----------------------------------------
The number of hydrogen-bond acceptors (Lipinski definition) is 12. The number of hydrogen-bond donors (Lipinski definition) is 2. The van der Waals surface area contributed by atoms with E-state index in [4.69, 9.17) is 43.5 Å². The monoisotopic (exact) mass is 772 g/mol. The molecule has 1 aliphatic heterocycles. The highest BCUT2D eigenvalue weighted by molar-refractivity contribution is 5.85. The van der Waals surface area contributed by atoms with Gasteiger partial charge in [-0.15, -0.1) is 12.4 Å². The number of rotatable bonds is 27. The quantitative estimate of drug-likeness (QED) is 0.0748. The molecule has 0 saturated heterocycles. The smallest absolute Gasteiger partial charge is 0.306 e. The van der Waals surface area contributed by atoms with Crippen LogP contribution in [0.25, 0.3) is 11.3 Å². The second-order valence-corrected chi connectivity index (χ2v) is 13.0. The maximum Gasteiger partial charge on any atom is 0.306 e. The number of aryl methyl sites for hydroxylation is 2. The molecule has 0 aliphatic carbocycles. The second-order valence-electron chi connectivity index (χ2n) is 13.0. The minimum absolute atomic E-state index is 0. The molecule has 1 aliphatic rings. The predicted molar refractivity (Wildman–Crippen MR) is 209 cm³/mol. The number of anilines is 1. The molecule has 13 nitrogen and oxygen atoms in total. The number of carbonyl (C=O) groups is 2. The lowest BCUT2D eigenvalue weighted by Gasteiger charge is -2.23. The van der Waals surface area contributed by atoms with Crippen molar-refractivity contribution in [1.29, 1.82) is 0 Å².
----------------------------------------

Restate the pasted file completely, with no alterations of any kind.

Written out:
The number of hydrogen-bond acceptors (Lipinski definition) is 12. The number of hydrogen-bond donors (Lipinski definition) is 2. The van der Waals surface area contributed by atoms with E-state index in [4.69, 9.17) is 43.5 Å². The monoisotopic (exact) mass is 772 g/mol. The molecule has 1 aliphatic heterocycles. The highest BCUT2D eigenvalue weighted by molar-refractivity contribution is 5.85. The van der Waals surface area contributed by atoms with Gasteiger partial charge in [-0.15, -0.1) is 12.4 Å². The number of rotatable bonds is 27. The quantitative estimate of drug-likeness (QED) is 0.0748. The molecule has 0 saturated heterocycles. The smallest absolute Gasteiger partial charge is 0.306 e. The van der Waals surface area contributed by atoms with Crippen LogP contribution in [0.25, 0.3) is 11.3 Å². The second-order valence-corrected chi connectivity index (χ2v) is 13.0. The maximum Gasteiger partial charge on any atom is 0.306 e. The number of aryl methyl sites for hydroxylation is 2. The molecule has 0 aliphatic carbocycles. The second-order valence-electron chi connectivity index (χ2n) is 13.0. The minimum absolute atomic E-state index is 0. The molecule has 1 aliphatic rings. The predicted molar refractivity (Wildman–Crippen MR) is 209 cm³/mol. The number of anilines is 1. The molecule has 13 nitrogen and oxygen atoms in total. The number of carbonyl (C=O) groups is 2. The lowest BCUT2D eigenvalue weighted by Gasteiger charge is -2.23. The van der Waals surface area contributed by atoms with Crippen molar-refractivity contribution in [1.29, 1.82) is 0 Å².